Sins of Emission

Elizabeth C. Economy in Foreign Affairs:

Screenhunter_04_aug_26_1408China’s rapid development, often touted as an economic miracle, has become an environmental disaster. Record growth necessarily requires the gargantuan consumption of resources, but in China energy use has been especially unclean and inefficient, with dire consequences for the country’s air, land, and water.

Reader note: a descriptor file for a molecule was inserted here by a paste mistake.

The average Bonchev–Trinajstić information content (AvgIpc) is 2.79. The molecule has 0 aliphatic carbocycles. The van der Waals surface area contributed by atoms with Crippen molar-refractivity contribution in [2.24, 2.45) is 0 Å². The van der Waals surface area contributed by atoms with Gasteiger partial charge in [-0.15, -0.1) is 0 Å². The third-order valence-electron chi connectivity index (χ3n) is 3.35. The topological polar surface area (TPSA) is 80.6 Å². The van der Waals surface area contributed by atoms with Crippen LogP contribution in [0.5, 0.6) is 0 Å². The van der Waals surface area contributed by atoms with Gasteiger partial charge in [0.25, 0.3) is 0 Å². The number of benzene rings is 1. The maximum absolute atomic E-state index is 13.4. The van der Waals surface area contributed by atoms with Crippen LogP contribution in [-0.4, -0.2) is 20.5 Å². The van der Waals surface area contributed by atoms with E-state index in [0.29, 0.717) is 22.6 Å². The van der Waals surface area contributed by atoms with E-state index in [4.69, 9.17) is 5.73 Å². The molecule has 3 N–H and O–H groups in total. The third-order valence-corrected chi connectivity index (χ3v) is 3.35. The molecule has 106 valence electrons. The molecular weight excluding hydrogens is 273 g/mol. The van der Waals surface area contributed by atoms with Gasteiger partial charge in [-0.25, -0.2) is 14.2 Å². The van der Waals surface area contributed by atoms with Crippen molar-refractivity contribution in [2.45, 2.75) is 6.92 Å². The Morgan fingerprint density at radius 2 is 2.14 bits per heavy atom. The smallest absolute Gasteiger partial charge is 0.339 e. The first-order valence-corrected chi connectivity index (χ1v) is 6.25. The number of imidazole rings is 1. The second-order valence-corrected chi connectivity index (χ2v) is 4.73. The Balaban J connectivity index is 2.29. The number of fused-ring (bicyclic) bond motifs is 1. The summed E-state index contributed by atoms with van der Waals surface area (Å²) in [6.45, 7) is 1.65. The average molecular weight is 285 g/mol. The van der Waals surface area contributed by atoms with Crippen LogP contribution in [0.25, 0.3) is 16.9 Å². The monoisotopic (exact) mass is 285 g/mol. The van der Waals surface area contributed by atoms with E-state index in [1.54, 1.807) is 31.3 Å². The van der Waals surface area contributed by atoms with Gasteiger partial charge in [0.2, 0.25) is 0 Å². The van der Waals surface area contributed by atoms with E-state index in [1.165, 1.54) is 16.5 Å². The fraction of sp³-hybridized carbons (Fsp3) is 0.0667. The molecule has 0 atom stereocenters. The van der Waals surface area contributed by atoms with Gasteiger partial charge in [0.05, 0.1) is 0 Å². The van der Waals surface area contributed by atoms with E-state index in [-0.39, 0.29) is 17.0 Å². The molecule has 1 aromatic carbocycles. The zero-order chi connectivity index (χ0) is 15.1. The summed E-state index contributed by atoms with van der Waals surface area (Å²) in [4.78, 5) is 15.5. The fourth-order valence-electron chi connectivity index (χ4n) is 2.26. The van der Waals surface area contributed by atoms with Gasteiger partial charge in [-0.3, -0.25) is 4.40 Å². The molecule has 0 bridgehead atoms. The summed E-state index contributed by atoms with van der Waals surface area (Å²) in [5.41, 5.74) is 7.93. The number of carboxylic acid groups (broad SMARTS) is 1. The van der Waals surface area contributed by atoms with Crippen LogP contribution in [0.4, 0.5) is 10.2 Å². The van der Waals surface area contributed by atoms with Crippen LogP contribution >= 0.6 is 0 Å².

The coal that has powered China’s economic growth, for example, is also choking its people. Coal provides about 70 percent of China’s energy needs: the country consumed some 2.4 billion tons in 2006 — more than the United States, Japan, and the United Kingdom combined. In 2000, China anticipated doubling its coal consumption by 2020; it is now expected to have done so by the end of this year. Consumption in China is huge partly because it is inefficient: as one Chinese official told Der Spiegel in early 2006, “To produce goods worth $10,000 we need seven times the resources used by Japan, almost six times the resources used by the U.S. and — a particular source of embarrassment — almost three times the resources used by India.”

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